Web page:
Fan Base, a 16-hand high bay gelding with a fondness for the turf, was recently retired after making 75 career starts. The son of Hat Trick (JPN) found the winner’s circle 18 times and placed second nine times, all of which were on the turf. Of his 10 third-place finishes, all but one were also over a turf course.
There may not have been anyone more familiar with Fan Base than his assistant trainer and exercise rider, Jennifer Young, who worked with him during 36 of his starts, including the last 27. The two were first acquainted after trainer Marcus Vitali claimed the gelding as a five-year-old.
“He could be difficult to gallop; he was very strong,” said Young. “Sometimes when my back needed a break, I’d put the boys on him.”
Fan Base won four times while in the Vitali barn — once at Monmouth Park and, then, three consecutive times at Gulfstream Park and Gulfstream Park West — with Orlando Bocachica in the irons for each victory.
He was claimed out of the race in which he scored his third consecutive victory for Vitali by trainer Patricia Farro.
“He went up to Monmouth with us that season, traveled around here and there; sadly he got claimed away,” said Young. “I always missed the little guy and followed him from afar, watching him any chance I could when he was racing and kept him in my Equibase Virtual Stable.”
Fan Base would be claimed several more times after being claimed from Vitali, passing through the barns of Efren Loza Jr., Aubrey Maragh, Jorge Navarro, Ramon Moya and Marcial Navarro, before ending up with his final trainer, Joseph Catanese, where he would also reunite with Young.
However, it was through a propitious set of circumstances, with all of the planets being aligned, that the rider and horse would be reunited.
“Ironically, a friend of mine that I knew from hockey, his dad had been a part-time racehorse owner in Chicago,” said Young. “He said, ‘You have to talk to my dad because he enjoys racing and owns horses sometimes, on and off.’ I met his dad, and he decided he wanted to have horses again.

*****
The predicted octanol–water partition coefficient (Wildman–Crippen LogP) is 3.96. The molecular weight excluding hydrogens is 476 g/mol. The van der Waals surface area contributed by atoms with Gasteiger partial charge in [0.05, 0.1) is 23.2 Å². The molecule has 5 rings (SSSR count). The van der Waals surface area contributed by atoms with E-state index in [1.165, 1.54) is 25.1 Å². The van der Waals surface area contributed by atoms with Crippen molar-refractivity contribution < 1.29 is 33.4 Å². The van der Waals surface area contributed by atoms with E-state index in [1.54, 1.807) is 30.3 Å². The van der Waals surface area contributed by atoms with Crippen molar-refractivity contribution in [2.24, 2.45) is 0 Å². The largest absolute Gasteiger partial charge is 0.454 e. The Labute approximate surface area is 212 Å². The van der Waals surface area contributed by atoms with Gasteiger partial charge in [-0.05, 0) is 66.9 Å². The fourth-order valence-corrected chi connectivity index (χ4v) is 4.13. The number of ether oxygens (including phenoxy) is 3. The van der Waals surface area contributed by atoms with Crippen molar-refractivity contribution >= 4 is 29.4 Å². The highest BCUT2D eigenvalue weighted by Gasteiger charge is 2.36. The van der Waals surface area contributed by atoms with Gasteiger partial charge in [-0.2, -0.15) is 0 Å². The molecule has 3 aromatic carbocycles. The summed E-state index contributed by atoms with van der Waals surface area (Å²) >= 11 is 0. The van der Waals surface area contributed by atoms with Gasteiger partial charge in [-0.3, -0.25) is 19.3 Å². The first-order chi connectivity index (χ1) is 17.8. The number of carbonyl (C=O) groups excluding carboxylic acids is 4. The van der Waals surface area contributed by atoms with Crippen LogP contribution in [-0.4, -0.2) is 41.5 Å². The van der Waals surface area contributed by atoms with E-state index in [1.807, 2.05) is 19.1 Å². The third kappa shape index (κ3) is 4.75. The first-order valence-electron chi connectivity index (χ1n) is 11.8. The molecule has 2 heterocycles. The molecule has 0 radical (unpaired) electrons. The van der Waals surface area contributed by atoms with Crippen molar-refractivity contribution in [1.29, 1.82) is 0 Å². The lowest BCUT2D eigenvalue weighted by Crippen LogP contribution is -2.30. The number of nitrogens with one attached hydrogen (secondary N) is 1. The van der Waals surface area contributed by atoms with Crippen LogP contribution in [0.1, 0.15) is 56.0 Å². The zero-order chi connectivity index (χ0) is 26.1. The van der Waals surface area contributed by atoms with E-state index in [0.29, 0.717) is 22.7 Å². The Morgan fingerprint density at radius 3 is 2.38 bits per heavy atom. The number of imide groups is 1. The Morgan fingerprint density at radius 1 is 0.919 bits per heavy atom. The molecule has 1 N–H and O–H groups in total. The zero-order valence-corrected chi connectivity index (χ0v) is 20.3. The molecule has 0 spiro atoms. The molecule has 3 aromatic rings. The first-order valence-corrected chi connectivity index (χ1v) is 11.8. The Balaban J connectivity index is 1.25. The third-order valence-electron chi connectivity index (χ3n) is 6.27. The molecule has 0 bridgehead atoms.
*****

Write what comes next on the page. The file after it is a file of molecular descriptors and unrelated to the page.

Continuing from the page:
“So, ultimately, the whole thing came together, and he had a stake in Big Bang Racing. The majority owner was Jay Skibinski, who was his friend. So, I met Jay through the hockey. It was ironic because of the hockey connection; Fan Base is by Hat Trick.”
Big Bang Racing gave Catanese and Young a list of two or three horses that they might interested in claiming, and asked if Joe had seen any of them, as he clocks horses in the afternoon for claiming purposes.
One of the horses happened to be Fan Base.
“I was so excited with the prospect of getting an old friend back,” said Young. “So, I put in a good word for Fan Base. I thought he would be an asset to the barn. So, we put a slip in for him, won the shake and got him back.”
The veteran campaigner, who raced into his nine-year-old season, had time off at various stages in his career, but would score wins through his final season, including a record-setting performance on the Gulfstream Park turf at 7 1/2 furlongs on Dec. 16, 2017.
Fan Base’s personality and demeanor have remained a constant throughout his career too, a characteristic that has endeared the horse to those who know him best — the gelding exudes confidence.
“He’s exactly the same, pretty much, as a nine year old as he was as a three year old,” said Young. “He’s always been pretty straight forward as far as being easy to work around; no bad habits, sweet and kind. He’s pretty sensible. Not too tough, but when you turn him around to gallop the right way, he’s strong. He’s really strong. He has a great mind. He’s very professional and has a gas pedal. He wants to go.”
The gelding even developed a following among some of Gulfstream Park’s more renowned personalities.
Gulfstream Park’s track announcer, Pete Aiello, who called Fan Base’s name many times throughout his career, wished him happy retirement. So did Gulfstream Park reporter and analyst, Acacia Courtney.
The track-record-setter’s distinct personality, professionalism and supreme confidence set him apart from other horses. Fan Base was very secure in the knowledge of who he was, according to Young.